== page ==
Cellular reprogramming slows aging in mice

December 15, 2016

Scientists have rolled back time for live mice through systemic cellular reprogramming, according to a study published December 15 in Cell. In mice carrying a mutation leading to premature aging, reprogramming of chemical marks in the genome, known as epigenetic marks, reduced many signs of aging in the mice and extended their lifespan on average from 18 weeks to 24.

The study suggests that epigenetic changes drive the aging process, and that those changes may be malleable. "We did not correct the mutation that causes premature aging in these mice," says lead investigator Juan Carlos Izpisua Belmonte, a professor in the Salk Institute of Biological Science's Gene Expression Laboratory. "We altered aging by changing the epigenome, suggesting that aging is a plastic process."

This is the first report in which cellular reprogramming extends lifespan in a live animal. Previous efforts resulted in mice that either died immediately or developed extensive tumors. The Salk team used a partial cellular reprogramming approach that did not cause tumors or death. "We were surprised and excited to see that we were able to prolong the lifespan by in vivo reprogramming," says co-first author Pradeep Reddy.

Cellular reprogramming turns an adult cell, such as a skin cell, into an induced pluripotent stem (iPS) cell. IPS cells have high proliferation rates and are not yet specialized to perform functions, such as being part of the skin. Reprogramming involves inducing the expression of four factors, called Yamanaka factors, in cells. The factors must be expressed for 2 to 3 weeks for cells to reach pluripotency.

The Salk team used partial reprogramming, which induced expression of Yamanaka factors for just 2 to 4 days. Cells do not reach pluripotency. Rather, a cell that starts off as a skin cell remains a skin cell. But signs of age-associated dysfunction in the cell diminish. In this study, partial reprogramming of cells in vitro reduced DNA damage accumulation and restored nuclear structure. "These changes are the result of epigenetic remodeling in the cell," says Izpisua Belmonte.

Epigenetic marks, which change over a lifetime in response to environmental changes, regulate and protect the genome. Some marks turn on specialized functions, such as skin cell machinery in a skin cell, and turn off mechanisms that aren't needed, such as liver cell machinery. "During aging, marks are added, removed, and modified," says co-first author Alejandro Ocampo. "It's clear that the epigenome is changing as we get older."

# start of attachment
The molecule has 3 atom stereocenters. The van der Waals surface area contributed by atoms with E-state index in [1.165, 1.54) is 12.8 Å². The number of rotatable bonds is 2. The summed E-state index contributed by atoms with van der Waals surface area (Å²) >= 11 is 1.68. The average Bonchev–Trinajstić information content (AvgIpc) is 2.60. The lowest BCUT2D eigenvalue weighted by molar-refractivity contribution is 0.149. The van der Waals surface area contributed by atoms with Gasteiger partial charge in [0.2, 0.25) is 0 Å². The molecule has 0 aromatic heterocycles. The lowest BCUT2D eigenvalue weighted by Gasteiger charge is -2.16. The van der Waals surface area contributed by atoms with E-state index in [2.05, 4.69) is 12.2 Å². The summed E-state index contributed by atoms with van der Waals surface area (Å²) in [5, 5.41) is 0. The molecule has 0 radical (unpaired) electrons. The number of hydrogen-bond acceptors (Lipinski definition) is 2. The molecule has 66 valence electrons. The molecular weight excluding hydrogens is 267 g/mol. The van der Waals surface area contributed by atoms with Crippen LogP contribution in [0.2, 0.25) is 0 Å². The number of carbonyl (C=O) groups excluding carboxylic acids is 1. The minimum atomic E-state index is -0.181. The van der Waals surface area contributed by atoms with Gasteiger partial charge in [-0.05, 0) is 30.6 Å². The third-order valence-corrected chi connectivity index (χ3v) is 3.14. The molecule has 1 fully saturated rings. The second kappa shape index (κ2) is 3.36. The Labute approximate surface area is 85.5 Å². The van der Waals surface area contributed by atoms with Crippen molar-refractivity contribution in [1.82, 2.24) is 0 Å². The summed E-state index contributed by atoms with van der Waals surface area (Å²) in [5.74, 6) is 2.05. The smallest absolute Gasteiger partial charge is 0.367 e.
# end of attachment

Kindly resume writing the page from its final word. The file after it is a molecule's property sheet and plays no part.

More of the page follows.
The team induced expression of Yamanaka factors in all cells of the organism using their partial reprogramming approach. Several organs improved. For instance, tissue from skin, spleen, kidney and stomach all had improved appearance when inspected under a microscope. The cardiovascular system, which often fails and causes early death in these prematurely aging mice, also showed improvements in structure and function. "It is difficult to say specifically why the animal lives longer," says co-first author Paloma Martinez-Redondo. "But we know that the expression of these factors is inducing changes in the epigenome, and those are leading to benefits at the cellular and organismal level."

The team also tested applications of partial reprogramming in models of injury in mice. In this study, partial reprogramming enhanced the regeneration of muscle tissue and beta cells in the pancreas following injury.

Next steps will involve learning more about how the epigenome changes during partial reprogramming. "We need to go back and explore which marks are changing and driving the aging process," says Izpisua Belmonte.
-end-
This study was supported by the G. Harold and Leila Y. Mathers Charitable Foundation, The Leona M. and Harry B. Helmsley Charitable Trust, The Glenn Foundation, Universidad Católica San Antonio de Murcia (UCAM), and Fundación Dr. Pedro Guillen.

Cell, Ocampo et al.: "In vivo amelioration of age-associated hallmarks by partial reprogramming." http://www.cell.com/cell/fulltext/S0092-8674(16)31664-6

Cell (@CellCellPress), the flagship journal of Cell Press, is a bimonthly journal that publishes findings of unusual significance in any area of experimental biology, including but not limited to cell biology, molecular biology, neuroscience, immunology, virology and microbiology, cancer, human genetics, systems biology, signaling, and disease mechanisms and therapeutics. Visit: http://www.cell.com/cell. To receive Cell Press media alerts, contact press@cell.com.

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